Anatolia the following year, reaching
Ankara and the pinnacle
of its expansion.
The conquests were made behind a mask of subordination to Rome.
Zenobia issued coins in the name of Claudius' successor Aurelian, with
Vaballathus depicted as king;[note 22] since
occupied with repelling insurgencies in Europe, he tolerated the
Palmyrene coinage and encroachments. In late 271,
Vaballathus and his mother assumed the titles of Augustus (emperor)
and Augusta.[note 23]
The following year,
Aurelian crossed the
Bosphorus and advanced
quickly through Anatolia. According to one account, Roman general
Marcus Aurelius Probus
Marcus Aurelius Probus regained Egypt from Palmyra;[note 24]
Aurelian entered Issus and headed to Antioch, where he defeated
Zenobia in the Battle of Immae.
Zenobia was defeated again at the
Battle of Emesa, taking refuge in
Homs before quickly returning to her
capital. When the Romans besieged Palmyra,
Zenobia refused their
order to surrender in person to the emperor. She escaped east to
ask the Persians for help, but was captured by the Romans; the city
capitulated soon afterwards.
Later Roman and Byzantine periods
Aurelian spared the city and stationed a garrison of 600 archers, led
by Sandarion, as a peacekeeping force. In 273
under the leadership of Septimius Apsaios, declaring Antiochus (a
relative of Zenobia) as Augustus.
Aurelian marched against
Palmyra, razing it to the ground and seizing the most valuable
monuments to decorate his Temple of Sol. Palmyrene buildings
were smashed, residents massacred and the
Temple of Bel
Temple of Bel pillaged.
Palmyra was reduced to a village and it largely disappeared from
historical records of that period.
Aurelian repaired the Temple
of Bel, and the Legio I Illyricorum was stationed in the city.
Shortly before 303 the Camp of Diocletian, a castra in the western
part of the city, was built. The 4-hectare (9.9-acre) camp was a
base for the Legio I Illyricorum, which guarded the trade routes
around the city.
Palmyra became a Christian city in the decades
following its destruction by Aurelian. In late 527, Justinian I
ordered its fortification and the restoration of its churches and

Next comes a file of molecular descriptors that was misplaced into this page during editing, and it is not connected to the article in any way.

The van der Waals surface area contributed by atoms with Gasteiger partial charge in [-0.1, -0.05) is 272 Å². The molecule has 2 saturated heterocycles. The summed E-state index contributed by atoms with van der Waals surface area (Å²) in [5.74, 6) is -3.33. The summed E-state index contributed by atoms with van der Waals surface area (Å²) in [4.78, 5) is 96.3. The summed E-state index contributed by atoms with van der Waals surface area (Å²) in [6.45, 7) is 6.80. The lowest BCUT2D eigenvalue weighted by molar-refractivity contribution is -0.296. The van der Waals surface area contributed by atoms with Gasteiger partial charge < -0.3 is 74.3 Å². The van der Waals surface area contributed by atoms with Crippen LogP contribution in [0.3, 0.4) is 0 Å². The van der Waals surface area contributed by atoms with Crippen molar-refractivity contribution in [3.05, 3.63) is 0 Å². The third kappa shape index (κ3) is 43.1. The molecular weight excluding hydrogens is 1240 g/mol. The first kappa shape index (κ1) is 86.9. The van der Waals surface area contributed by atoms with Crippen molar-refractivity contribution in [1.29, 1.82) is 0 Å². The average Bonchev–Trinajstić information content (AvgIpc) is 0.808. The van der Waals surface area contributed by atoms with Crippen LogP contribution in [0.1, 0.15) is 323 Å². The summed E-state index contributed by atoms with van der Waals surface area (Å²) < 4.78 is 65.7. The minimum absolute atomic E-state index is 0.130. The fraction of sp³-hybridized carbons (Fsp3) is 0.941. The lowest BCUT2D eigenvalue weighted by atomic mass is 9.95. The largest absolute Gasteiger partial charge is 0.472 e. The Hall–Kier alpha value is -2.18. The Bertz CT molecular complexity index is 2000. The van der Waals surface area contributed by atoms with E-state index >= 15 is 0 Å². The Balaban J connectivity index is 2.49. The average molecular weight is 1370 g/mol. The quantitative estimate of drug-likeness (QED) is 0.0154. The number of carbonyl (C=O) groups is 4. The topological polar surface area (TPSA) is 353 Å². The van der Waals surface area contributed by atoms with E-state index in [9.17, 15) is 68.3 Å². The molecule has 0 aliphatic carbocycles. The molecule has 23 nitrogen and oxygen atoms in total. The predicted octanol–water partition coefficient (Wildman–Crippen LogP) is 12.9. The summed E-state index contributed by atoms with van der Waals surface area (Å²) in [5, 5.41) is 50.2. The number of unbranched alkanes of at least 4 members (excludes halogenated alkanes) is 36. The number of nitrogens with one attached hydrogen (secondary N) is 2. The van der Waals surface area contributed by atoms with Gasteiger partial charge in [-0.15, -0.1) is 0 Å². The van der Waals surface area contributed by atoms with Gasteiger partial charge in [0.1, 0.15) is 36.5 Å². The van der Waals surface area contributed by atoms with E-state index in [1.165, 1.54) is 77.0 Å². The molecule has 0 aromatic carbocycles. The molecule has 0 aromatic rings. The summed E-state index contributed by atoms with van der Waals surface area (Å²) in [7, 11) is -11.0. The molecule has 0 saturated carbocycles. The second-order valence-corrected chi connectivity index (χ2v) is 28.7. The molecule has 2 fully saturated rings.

public buildings to protect the empire against raids by Lakhmid king
Al-Mundhir III ibn al-Nu'man.
Palmyra was conquered by the
Rashidun Caliphate after its 634 capture
Muslim general Khalid ibn al-Walid, who took the city on his
way to Damascus; an 18-day march by his army through the Syrian Desert
from Mesopotamia. By then
Palmyra was limited to the Diocletian
camp. After the conquest, the city became part of Homs
Umayyad and early Abbasid periods
Palmyra prospered as part of the
Umayyad Caliphate, and its population
grew. It was a key stop on the East-West trade route, with a
large souq (market), built by the Umayyads, who also
commissioned part of the
Temple of Bel
Temple of Bel as a mosque. During this
Palmyra was a stronghold of the
Banu Kalb tribe. After
being defeated by
Marwan II during a civil war in the caliphate,
Sulayman ibn Hisham fled to the
Banu Kalb in
Palmyra, but eventually pledged allegiance to Marwan in 744; Palmyra
continued to oppose Marwan until the surrender of the
Banu Kalb leader
al-Abrash al-Kalbi in 745. That year, Marwan ordered the city's
In 750 a revolt, led by Majza'a ibn al-Kawthar and
Abu Muhammad al-Sufyani, against the new
Abbasid Caliphate swept
across Syria; the tribes in
Palmyra supported the rebels.
After his defeat Abu Muhammad took refuge in the city, which withstood
an Abbasid assault long enough to allow him to escape.
Fortifications at the Temple of Bel
Abbasid power dwindled during the 10th century, when the empire
disintegrated and was divided among a number of vassals. Most of
the new rulers acknowledged the caliph as their nominal sovereign, a
situation which continued until the Mongol destruction of the Abbasid
Caliphate in 1258.
In 955 Sayf al-Dawla, the Hamdanid prince of Aleppo, defeated the
nomads near the city, and built a kasbah (fortress) in response
to campaigns by the Byzantine emperors
Nikephoros II Phokas